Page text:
Regarding the use of ''therapeutic massage techniques,'' the Board recognizes that this terminology may be overly restrictive because these techniques comprise only a part of massage therapy practice and massage therapists may employ massage therapy techniques that are not considered ''therapeutic massage techniques.'' As noted by PPTA, physical therapists are also authorized to provide massage under section 2 of the Physical Therapy Practice Act (63 P. S. § 1302), which defines ''physical therapy'' to include ''the treatment of the individual through the utilization of the effective properties of physical measures such as . . . massage . . . .'' Other licensed professionals may also employ some therapeutic massage techniques. See, for example, section 2 of The Professional Nursing Law (63 P. S. § 212), which defines the ''practice of professional nursing'' to include ''treating human responses to actual or potential health problems through such services as . . . provision of care supportive to or restorative of life and well-being.'' The Board will change ''therapeutic massage techniques'' to ''massage therapy'' throughout the final-form rulemaking. This will also eliminate the need to define ''therapeutic massage techniques.'' Finally, the Board amends ''treatment plan'' to ''massage therapy treatment plan.''
In its comments on the proposed rulemaking and in its September 24, 2010, letter, PPTA objected to allowing an applicant to practice without supervision for up to 6 months after graduation from a massage therapy program but before passing a licensure examination. The act does not limit the practice of temporary practice permit holders; therefore, the Board did not limit the practice of these individuals. Unlicensed persons, including temporary practice permit holders, are forbidden from using the title ''L.M.T.'' or holding themselves out as licensees.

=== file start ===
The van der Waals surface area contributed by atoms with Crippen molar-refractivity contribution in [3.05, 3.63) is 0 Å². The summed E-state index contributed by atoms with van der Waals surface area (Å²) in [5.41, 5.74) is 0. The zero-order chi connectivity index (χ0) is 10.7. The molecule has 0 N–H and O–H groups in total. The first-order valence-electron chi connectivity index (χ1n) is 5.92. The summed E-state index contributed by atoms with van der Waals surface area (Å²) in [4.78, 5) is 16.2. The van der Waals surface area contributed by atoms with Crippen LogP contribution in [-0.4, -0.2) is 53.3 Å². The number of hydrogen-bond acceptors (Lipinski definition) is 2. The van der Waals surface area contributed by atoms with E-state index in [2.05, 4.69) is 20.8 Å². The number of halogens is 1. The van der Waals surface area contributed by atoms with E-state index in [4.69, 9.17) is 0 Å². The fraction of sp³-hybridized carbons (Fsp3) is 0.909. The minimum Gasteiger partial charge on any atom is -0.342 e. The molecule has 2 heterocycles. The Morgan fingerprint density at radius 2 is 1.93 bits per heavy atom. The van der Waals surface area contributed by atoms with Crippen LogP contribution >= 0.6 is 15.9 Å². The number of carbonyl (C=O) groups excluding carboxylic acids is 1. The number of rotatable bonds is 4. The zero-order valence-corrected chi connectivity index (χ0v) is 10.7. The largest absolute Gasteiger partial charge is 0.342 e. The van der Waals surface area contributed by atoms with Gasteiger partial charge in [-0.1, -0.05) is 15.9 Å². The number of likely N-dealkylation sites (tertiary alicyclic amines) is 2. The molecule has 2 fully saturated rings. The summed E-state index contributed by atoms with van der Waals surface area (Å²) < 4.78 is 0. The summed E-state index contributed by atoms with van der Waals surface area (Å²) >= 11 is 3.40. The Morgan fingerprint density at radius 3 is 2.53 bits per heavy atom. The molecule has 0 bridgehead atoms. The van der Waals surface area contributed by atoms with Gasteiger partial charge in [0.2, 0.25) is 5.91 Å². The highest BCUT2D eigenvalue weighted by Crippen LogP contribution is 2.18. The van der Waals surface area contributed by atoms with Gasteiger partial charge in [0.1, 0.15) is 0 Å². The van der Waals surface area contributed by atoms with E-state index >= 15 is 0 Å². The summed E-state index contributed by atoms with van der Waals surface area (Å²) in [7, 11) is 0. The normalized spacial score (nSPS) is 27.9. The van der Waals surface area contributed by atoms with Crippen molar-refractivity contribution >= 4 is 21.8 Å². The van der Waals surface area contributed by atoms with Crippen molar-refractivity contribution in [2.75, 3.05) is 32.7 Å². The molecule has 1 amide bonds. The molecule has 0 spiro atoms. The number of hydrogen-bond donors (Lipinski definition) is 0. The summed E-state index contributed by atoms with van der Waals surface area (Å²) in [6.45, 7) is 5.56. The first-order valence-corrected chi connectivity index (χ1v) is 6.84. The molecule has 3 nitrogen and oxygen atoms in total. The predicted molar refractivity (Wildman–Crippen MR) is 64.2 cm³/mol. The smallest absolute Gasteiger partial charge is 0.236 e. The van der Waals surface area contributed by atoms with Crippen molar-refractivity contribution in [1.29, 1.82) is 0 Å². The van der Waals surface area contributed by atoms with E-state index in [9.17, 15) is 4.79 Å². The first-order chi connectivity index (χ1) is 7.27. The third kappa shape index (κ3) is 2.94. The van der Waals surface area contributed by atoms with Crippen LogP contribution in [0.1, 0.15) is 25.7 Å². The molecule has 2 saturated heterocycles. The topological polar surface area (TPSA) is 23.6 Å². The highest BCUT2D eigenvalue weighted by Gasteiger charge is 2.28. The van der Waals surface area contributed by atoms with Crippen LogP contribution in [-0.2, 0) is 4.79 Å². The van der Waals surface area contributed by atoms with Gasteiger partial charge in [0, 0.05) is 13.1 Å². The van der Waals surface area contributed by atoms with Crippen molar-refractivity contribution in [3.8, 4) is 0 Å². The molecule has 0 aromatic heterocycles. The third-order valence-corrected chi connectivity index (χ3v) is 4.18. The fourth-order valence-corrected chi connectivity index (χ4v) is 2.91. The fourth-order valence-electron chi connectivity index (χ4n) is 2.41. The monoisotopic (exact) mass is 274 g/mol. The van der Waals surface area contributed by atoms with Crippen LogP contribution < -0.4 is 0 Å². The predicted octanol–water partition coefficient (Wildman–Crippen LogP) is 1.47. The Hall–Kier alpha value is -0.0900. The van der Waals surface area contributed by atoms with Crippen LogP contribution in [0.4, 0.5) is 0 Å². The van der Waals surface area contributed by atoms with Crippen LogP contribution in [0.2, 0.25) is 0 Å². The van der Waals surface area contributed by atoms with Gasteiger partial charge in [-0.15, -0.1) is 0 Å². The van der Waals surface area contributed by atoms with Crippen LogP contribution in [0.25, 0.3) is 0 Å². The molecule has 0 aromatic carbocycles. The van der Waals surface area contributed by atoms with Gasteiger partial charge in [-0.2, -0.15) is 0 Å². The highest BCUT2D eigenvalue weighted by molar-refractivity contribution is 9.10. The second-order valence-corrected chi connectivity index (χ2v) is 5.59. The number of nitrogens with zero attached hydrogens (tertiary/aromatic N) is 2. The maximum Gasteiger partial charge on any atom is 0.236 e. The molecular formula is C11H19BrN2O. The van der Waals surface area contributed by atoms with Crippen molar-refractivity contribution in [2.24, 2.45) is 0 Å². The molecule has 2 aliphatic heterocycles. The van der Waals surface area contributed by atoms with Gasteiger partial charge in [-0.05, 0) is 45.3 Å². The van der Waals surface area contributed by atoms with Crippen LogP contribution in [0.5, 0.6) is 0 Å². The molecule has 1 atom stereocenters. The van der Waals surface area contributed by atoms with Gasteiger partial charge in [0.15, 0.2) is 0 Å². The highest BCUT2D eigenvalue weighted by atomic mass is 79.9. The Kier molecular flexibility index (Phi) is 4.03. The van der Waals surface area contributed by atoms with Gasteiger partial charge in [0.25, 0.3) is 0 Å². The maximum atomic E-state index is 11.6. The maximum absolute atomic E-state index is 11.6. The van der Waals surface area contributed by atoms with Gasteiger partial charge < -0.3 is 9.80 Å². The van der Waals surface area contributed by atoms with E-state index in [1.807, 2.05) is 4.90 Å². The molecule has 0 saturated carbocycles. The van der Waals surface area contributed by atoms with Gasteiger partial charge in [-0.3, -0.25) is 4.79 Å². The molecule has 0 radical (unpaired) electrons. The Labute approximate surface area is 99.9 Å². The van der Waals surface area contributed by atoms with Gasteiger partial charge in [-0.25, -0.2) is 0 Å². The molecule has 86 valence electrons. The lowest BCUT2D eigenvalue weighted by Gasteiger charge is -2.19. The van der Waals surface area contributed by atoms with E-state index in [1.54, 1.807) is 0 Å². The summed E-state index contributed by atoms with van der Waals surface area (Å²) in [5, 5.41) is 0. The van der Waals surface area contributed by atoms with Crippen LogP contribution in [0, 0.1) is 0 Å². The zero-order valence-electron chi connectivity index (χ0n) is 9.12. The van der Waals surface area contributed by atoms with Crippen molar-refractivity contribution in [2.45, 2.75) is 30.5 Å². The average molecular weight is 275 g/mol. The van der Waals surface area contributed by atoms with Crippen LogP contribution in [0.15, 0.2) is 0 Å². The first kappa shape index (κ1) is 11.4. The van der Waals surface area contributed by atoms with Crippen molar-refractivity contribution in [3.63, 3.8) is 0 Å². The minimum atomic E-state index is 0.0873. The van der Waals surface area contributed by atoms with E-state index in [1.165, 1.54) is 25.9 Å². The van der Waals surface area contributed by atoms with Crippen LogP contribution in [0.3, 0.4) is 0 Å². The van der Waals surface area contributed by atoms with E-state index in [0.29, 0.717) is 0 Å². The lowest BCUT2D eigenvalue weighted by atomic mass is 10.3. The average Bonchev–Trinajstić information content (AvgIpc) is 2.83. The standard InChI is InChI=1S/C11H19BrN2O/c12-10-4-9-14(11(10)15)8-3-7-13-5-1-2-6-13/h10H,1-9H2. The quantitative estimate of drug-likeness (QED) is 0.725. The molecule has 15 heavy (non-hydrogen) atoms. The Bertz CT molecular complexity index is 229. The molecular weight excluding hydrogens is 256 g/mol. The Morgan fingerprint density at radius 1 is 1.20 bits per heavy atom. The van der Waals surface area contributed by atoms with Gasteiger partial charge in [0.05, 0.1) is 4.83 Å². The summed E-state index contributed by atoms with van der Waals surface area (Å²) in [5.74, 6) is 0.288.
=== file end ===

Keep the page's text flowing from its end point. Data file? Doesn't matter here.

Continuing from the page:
FSMTB also submitted comments. FSMTB opined that the Board should accept only the Massage and Bodywork Licensure Examination (MBLEx), which is offered by FSMTB. The act recognizes the two examinations offered by the NCBTMB as well as the MBLEx. The Board believes it is constrained to do the same.
FSMTB pointed out a typographical error when the Board referred to the organization as ''FSBMT.'' The error has been corrected.
FSMTB pointed out that fees paid to it are refunded, minus a processing fee. The Board made this correction by deleting § 20.23(d) (relating to licensure examinations).
FSMTB noted that it does not restrict the number of times a candidate can fail the MBLEx without having to undertake some intervention before subsequent attempts. FSMTB opined that it would be difficult for the Board to monitor compliance with its limitation in § 20.23(e), and that attempting to enforce the provision could result in the disparate treatment of applicants for licensure by examination and applicants for licensure by reciprocity. The Board agrees and deleted § 20.23(e) from the final-form rulemaking.
Regarding § 20.33, FSMTB asked that it be added to the list of preapproved providers of continuing education, even though FSMTB does not currently provide continuing education review and approval services and apparently does not have definite plans to do so. The Board believes it would be inappropriate to prospectively approve FSMTB's continuing education process before it has been developed.
AMTA submitted comments on several sections of the proposed rulemaking. Regarding § 20.24, AMTA opined that a student who will graduate from a massage therapy education program ''on or before the approval and passage of these rules and regulations'' should be included as an existing practitioner. AMTA also stated that ''many of the students begin working for employers in the state in the latter portions of their programs. Excluding them would greatly affect business at these establishments and place an undue burden on a student who until this point would have been grandfathered in.''
Subsection 5(b)(1) of the act requires an individual seeking licensure as an existing practitioner to, on the effective date of the subsection, ''demonstrate that the applicant has conducted a business and been an active participant in that business which was mainly the practice of massage therapy.'' The subsection became effective on October 9, 2010. Individuals who can demonstrate that they were in the active practice of massage therapy on that date, and who comply with the other provisions of the act, can be considered existing practitioners. The effective date of the final-form rulemaking does not affect an individual's status as an existing practitioner. Once the regulations have been passed, § 20.14 will prohibit massage therapy students from practicing except in the clinical training program operated by the student's school. Students are permitted to practice specific techniques that are being learned as part of the massage therapy education program, but may not receive any compensation, including a gratuity, for practicing these techniques. Therefore, once the regulations become final, students will no longer be able to be employed as massage therapists.